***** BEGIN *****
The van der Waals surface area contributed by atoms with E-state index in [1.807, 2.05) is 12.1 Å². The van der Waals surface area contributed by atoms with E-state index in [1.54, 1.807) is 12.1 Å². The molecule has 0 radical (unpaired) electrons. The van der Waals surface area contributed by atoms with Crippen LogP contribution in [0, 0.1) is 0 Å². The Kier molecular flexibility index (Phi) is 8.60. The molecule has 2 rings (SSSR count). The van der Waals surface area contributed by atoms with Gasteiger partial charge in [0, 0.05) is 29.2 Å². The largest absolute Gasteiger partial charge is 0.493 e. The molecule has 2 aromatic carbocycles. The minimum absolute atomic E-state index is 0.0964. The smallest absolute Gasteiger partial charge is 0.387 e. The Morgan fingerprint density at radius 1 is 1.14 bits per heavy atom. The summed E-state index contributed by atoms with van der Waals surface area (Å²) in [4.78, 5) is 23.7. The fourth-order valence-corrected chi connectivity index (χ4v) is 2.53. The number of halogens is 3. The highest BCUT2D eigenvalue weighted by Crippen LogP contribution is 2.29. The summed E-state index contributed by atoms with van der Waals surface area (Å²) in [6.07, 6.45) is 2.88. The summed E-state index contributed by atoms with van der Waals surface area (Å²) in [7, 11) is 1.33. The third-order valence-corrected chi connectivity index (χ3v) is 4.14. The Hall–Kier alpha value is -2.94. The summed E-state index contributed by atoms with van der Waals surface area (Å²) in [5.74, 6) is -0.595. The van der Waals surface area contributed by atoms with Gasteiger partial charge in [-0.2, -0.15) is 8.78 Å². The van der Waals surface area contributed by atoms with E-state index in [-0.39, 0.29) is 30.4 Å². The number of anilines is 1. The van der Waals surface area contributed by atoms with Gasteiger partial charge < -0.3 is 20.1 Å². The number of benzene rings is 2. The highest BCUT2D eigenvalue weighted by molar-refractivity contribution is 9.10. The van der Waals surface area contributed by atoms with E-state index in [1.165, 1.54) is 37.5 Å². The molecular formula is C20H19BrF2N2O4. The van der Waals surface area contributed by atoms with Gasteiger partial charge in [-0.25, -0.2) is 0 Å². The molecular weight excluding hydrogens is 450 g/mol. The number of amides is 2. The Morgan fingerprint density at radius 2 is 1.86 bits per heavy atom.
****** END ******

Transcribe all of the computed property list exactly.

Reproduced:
The van der Waals surface area contributed by atoms with E-state index in [1.807, 2.05) is 12.1 Å². The van der Waals surface area contributed by atoms with E-state index in [1.54, 1.807) is 12.1 Å². The molecule has 0 radical (unpaired) electrons. The van der Waals surface area contributed by atoms with Crippen LogP contribution in [0, 0.1) is 0 Å². The Kier molecular flexibility index (Phi) is 8.60. The molecule has 2 rings (SSSR count). The van der Waals surface area contributed by atoms with Gasteiger partial charge in [0, 0.05) is 29.2 Å². The largest absolute Gasteiger partial charge is 0.493 e. The molecule has 2 aromatic carbocycles. The minimum absolute atomic E-state index is 0.0964. The smallest absolute Gasteiger partial charge is 0.387 e. The Morgan fingerprint density at radius 1 is 1.14 bits per heavy atom. The summed E-state index contributed by atoms with van der Waals surface area (Å²) in [4.78, 5) is 23.7. The fourth-order valence-corrected chi connectivity index (χ4v) is 2.53. The number of halogens is 3. The highest BCUT2D eigenvalue weighted by Crippen LogP contribution is 2.29. The summed E-state index contributed by atoms with van der Waals surface area (Å²) in [6.07, 6.45) is 2.88. The summed E-state index contributed by atoms with van der Waals surface area (Å²) in [7, 11) is 1.33. The third-order valence-corrected chi connectivity index (χ3v) is 4.14. The Hall–Kier alpha value is -2.94. The summed E-state index contributed by atoms with van der Waals surface area (Å²) in [5.74, 6) is -0.595. The van der Waals surface area contributed by atoms with Gasteiger partial charge in [-0.2, -0.15) is 8.78 Å². The van der Waals surface area contributed by atoms with E-state index in [-0.39, 0.29) is 30.4 Å². The number of anilines is 1. The van der Waals surface area contributed by atoms with Gasteiger partial charge < -0.3 is 20.1 Å². The number of benzene rings is 2. The highest BCUT2D eigenvalue weighted by molar-refractivity contribution is 9.10. The van der Waals surface area contributed by atoms with E-state index in [1.165, 1.54) is 37.5 Å². The molecular formula is C20H19BrF2N2O4. The van der Waals surface area contributed by atoms with Gasteiger partial charge in [-0.25, -0.2) is 0 Å². The molecular weight excluding hydrogens is 450 g/mol. The number of amides is 2. The Morgan fingerprint density at radius 2 is 1.86 bits per heavy atom.